Fort McCoy News May 12, 2017

Thousands of trout stocked in time

for new fishing season

STORY & PHOTOS BY SCOTT T. STURKOL
Public Affairs Staff

Anglers out for the new fishing season, which began May 6, and who have a taste for rainbow trout can try for one of 15,000-plus rainbows planted in Fort McCoy waterways during the last two weeks of April.

Personnel with the U.S. Fish and Wildlife Service's (FWS) Genoa National Fish Hatchery of Genoa, Wis., planted fish in several waterways throughout the post, including Suukjak Sep, Sandy, Stillwell, and Big Sandy lakes and in Sparta and Swamp ponds.

"We have an agreement with the FWS, who raise the fish and certify fish health before delivery and stocking," said Fisheries Biologist John Noble with the Directorate of Public Works Environmental Division Natural Resources Branch.

Jeff Lockington with the U.S. Fish and Wildlife Service stocks rainbow trout in Sparta Pond near North Post April 28.
Jeff Lockington with the U.S. Fish and Wildlife Service stocks rainbow
trout in Sparta Pond near North Post on April 28
.

The Genoa National Fish Hatchery was established in 1932. The hatchery serves six Midwestern states and rears 23 species of fish to support high-priority federal management, restoration, and threatened and endangered species programs, according to the FWS. The certification of fish health is completed by the FWS La Crosse Fish Health Center.

The rainbow trout brought to Fort McCoy varied in sizes from about 10 inches to nearly 20 inches.

"We mixed in some larger (trout) that we had so anglers at (Fort) McCoy should have some decent-sized fish they can catch right away," said Jeff Lockington with fisheries maintenance at the Genoa hatchery. "Otherwise, most of the fish we stocked this year were originally hatched in early 2016 and have grown since then. The larger fish are about a year older."

Lockington, along with fellow FWS employees Zach Kumlin and Aaron von Eschen, led the stocking effort. Kumlin said the fish "are healthy and should adjust well to Fort McCoy waters."

Noble said rainbow trout are the preferred fish to stock. Also, stocking fish once a year in the spring allows for better survivability for the trout because of cooler water temperatures, and it saves money from multiple fish-stocking efforts.

"Trout are raised in water that is about 50 degrees (Fahrenheit), so, when the lake water is warmer, these fish need to be tempered by bringing up the water temperature on the fish inside the tank before stocking," Noble said. "We can have issues with mortality due to temperature stress and shock when stocking in warmer lake conditions, so cooler water temps (in spring) help significantly reduce fish mortality.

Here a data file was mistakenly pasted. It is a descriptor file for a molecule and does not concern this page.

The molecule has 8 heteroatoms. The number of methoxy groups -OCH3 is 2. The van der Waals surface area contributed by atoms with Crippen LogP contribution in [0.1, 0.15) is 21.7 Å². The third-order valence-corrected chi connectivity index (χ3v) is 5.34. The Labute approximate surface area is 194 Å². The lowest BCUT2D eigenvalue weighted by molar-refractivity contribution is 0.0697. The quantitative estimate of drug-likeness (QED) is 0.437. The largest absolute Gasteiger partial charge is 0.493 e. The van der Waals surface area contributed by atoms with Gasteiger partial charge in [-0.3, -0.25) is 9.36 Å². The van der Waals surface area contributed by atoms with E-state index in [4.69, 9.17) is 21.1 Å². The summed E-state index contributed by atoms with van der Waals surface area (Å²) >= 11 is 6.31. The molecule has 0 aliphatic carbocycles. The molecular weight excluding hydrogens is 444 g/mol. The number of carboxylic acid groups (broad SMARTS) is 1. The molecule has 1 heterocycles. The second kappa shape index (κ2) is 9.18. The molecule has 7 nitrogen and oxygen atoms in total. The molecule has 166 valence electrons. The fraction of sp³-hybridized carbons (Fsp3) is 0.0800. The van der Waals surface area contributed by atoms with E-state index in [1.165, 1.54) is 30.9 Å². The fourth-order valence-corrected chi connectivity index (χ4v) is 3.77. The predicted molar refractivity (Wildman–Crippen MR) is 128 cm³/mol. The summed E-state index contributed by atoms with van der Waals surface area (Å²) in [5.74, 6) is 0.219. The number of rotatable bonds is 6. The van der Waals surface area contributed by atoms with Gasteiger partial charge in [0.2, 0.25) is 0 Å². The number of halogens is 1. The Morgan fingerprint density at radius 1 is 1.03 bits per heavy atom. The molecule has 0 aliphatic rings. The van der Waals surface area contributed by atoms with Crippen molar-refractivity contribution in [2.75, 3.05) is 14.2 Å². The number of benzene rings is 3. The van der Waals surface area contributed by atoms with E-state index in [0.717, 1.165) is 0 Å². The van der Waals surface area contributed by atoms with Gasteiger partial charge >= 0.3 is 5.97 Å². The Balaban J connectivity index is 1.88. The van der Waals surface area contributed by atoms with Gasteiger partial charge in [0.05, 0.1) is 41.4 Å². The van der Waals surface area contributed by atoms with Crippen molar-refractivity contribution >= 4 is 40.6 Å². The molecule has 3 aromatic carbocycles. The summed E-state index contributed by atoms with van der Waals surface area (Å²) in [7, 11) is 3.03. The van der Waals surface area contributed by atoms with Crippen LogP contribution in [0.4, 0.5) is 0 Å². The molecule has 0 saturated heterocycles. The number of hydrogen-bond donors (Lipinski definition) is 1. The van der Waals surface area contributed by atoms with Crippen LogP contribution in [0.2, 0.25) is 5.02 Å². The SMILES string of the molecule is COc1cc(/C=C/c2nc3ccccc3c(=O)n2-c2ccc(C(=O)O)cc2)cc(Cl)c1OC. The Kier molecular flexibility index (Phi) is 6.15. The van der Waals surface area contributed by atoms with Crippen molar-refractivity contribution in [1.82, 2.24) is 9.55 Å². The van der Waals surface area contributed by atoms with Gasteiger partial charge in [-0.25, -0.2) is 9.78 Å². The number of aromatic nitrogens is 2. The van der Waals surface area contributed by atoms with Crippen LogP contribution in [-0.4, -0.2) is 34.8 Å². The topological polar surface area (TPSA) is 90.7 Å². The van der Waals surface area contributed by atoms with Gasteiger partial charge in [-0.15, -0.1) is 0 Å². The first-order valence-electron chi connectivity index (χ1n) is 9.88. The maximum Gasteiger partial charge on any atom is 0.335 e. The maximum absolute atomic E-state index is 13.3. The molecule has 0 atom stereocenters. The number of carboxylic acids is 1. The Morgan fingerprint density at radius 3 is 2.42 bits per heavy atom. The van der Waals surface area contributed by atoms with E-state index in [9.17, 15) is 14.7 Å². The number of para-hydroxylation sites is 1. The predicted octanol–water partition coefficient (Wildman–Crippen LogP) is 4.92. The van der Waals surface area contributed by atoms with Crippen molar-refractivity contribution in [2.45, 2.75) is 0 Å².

"Also, Since 2009, we've been selling about 3,600 fishing permits annually, and most are very fond of catching the rainbow trout, so it's quite popular," Noble said. "For decades, trout have traditionally been stocked in these waters on Fort McCoy. The addition of rainbow trout also helps reduce the burden of harvest on other species that are present and reproduce naturally."

Personnel with the U.S. Fish and Wildlife Service’s Genoa Fish Hatchery of Genoa, Wis., stock rainbow trout in Suukjak Sep Lake near Pine View Campground on April 25 at Fort McCoy.
Personnel with the U.S. Fish and Wildlife Service's Genoa Fish Hatchery
of Genoa, Wis., stock rainbow trout in Suukjak Sep Lake near Pine View
Campground on April 25 at Fort McCoy.

Fort McCoy has not stocked trout in stream for nearly 20 years, Noble said. Rainbow trout and other fish will pass through some of the dams but not interfere with the existing trout in streams that are naturally reproducing.

"Streams are supported by naturally reproducing brook and brown trout," Noble said. "We have some impressive sizes for brook and brown trout in some of the bigger waters."

Anglers must have the appropriate Fort McCoy permits and state of Wisconsin licenses to fish on post. This includes a general Wisconsin fishing license, a trout stamp if fishing for trout, and a Fort McCoy fishing permit. Fort McCoy fishing permits are sold through the Wisconsin Department of Natural Resources (WDNR) Automated License Issuance System (ALIS). Permits can be purchased at any authorized WDNR ALIS vendor.

Licenses also can be purchased at the WDNR online at https://gowild.wi.gov. All prospective anglers have to do is create an account at the Go Wild site, select the licenses they need, pay for the licenses, and print them, all online.

There also will be a free fishing weekend June 3-4 in Wisconsin and at Fort McCoy. No license is needed, but all bag limits and other rules apply.

For more Fort McCoy fishing information and to identify which waters are open for fishing, contact the Permit Sales office at 608-388-3337, or visit the Fort McCoy i-Sportsman website at ftmccoy.isportsman.net.